When firmly in place, an effective safety culture instills an environment where employees differentiate between events which, while detrimental to performance, have low probability of generating an incident, and those with seemingly minimal impact on performance, yet high probability of escalation into full-blown safety incidents, accidents and sometimes deaths.

Six safety principles

Creating safety in the workplace requires a new and different mindset which incorporates six sustainable safety behaviors:

  1. Leadership consistently practice positive regard and good intent to articulate, demonstrate and reinforce employee behaviors that exemplify a commitment to safety.
  2. Leadership clearly communicate safety objectives and provide employees information to enable and empower employees to make value-based decisions and set priorities consistent with their levels of accountability and roles in the organization.
  3. Leadership supports employees identifying real and perceived barriers to a safe environment in compliance with policies, regulations and risks.
  4. Leadership practice positive employee regard to encourage, and assume good intent to accept, constructive challenges to policies and practices that have little or no value.
  5. Leadership support and create an environment in which commitment to identify risks during the course of one's work activities and take action, when first seen, creates a mindset that will genuinely transform the organization.
  6. Leaders are visible and consistently viewed by employees as champions of safety every day.

Safety mindset threats

Many current safety efforts occur after the incident takes place. In other words, after an injury happens — someone falls off a lift, for example — actions are taken to prevent similar injuries in the future. This is known as reactive safety and is not an ideal solution. If we can determine the why of an accident, safety can become proactive.

An effective safety program trains everyone, and encourages safety precautions, as well as strives to understand and reduce risk, rather than waiting for an accident to occur.

With an effective safety program in place your focus is always on preventing injuries before they occur and targeting 80 to 90 percent of the risk. Through utilization of this kind of process worker-controlled program, precautions can prevent injuries, reinforces these behaviors, identifies and removes systems, conditions and obstacles that make it difficult or impossible to take the right precautions.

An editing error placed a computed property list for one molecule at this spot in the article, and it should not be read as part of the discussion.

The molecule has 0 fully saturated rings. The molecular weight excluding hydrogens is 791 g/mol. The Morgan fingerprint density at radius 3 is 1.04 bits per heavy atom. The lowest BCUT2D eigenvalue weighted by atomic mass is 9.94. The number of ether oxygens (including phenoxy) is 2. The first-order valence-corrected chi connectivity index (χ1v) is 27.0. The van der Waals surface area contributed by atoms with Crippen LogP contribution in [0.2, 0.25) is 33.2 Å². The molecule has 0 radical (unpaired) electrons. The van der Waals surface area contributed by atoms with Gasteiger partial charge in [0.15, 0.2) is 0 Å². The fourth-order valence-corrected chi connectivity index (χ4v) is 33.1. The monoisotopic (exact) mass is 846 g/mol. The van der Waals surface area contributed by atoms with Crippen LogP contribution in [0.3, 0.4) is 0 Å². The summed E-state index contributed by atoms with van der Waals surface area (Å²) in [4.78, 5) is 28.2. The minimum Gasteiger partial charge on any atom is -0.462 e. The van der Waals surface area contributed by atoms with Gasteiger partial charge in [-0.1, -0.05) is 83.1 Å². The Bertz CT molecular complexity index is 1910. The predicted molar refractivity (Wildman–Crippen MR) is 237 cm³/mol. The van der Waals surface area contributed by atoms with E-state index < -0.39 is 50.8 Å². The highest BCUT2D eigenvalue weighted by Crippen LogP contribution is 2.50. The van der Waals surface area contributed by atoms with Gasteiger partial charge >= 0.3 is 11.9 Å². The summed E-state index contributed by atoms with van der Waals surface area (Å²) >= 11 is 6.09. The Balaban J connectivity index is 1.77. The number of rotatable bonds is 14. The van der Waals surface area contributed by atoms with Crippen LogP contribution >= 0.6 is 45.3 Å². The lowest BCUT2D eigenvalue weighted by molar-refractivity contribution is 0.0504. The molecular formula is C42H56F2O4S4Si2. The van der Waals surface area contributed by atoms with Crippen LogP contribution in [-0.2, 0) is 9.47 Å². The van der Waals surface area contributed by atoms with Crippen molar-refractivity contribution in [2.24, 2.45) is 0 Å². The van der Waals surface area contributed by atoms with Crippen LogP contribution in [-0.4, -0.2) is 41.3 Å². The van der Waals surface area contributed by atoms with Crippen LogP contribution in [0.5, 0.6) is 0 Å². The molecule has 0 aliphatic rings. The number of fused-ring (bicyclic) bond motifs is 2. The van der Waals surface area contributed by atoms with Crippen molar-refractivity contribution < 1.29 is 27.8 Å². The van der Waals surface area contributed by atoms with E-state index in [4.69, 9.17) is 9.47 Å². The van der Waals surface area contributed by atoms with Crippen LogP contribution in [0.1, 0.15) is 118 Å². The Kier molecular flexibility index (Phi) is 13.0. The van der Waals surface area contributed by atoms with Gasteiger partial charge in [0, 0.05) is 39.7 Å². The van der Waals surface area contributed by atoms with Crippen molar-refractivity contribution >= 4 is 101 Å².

In addition, employees may be practicing vicious compliance, in contrast to authentic commitment to process safety, in which they follow management's policies, procedures and other mandates "to the letter", even in situations where other choices would make more sense.

The workforce may act unilaterally based on their own assumptions, for example:

  • "They talk a good game about process safety, but I know it's really about getting the work done. I'll operate to get the desired production rate, even if this pushes the equipment to its limit." Indeed, the oft-ignored employee assumption and resulting belief is that production trumps process safety.
  • Employees' reliance upon personal experience to evaluate risk of low-frequency events: "As an employee, my experience teaches me that I've worn my personal protective equipment 100 times and there has never been an incident. So, if I don't wear it this one time, especially since I am so busy, it seems to me that the associated risk of an incident is quite low. So, why does management constantly 'get on me' about wearing it? Aren't there more important issues facing us?"

Routine behavior often includes silence or compliance, but with little challenge of issues or conversation about what could or might happen. As a result, management may perceive that all is well when in fact employees have significant concerns and issues.

To avoid major safety incidents, both known and unknown, an organization can take process safety to the next level by:

  • Exploring and challenging deeply-held beliefs, values, and assumptions by examining the underlying antecedents of process safety behaviors and utilizing new technology systems that shut down operation when a safety situation is first detected before an incident occurs.
  • Achieving the desired operational discipline, including paperless documentation, setting expectations, defining critical cyber secure procedures, and linking executive bonuses to achieving safety goals.
  • Focus on practicing a leveraged safety program that delivers results in the most effective and efficient mean possible by frequently focusing on decreasing threats, risks and increasing attention and communications to prevention, detection and correction.

The ultimate effective safety process and program relies upon effective use of new technologies in the workplace self- and organizational awareness, and the constant, never-ending focus on safety everyday and minute that we spend in the workplace.

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Mark Hordes is principal at Houston-based Mark Hordes Management Consultants LLC, an organizational consulting advisory.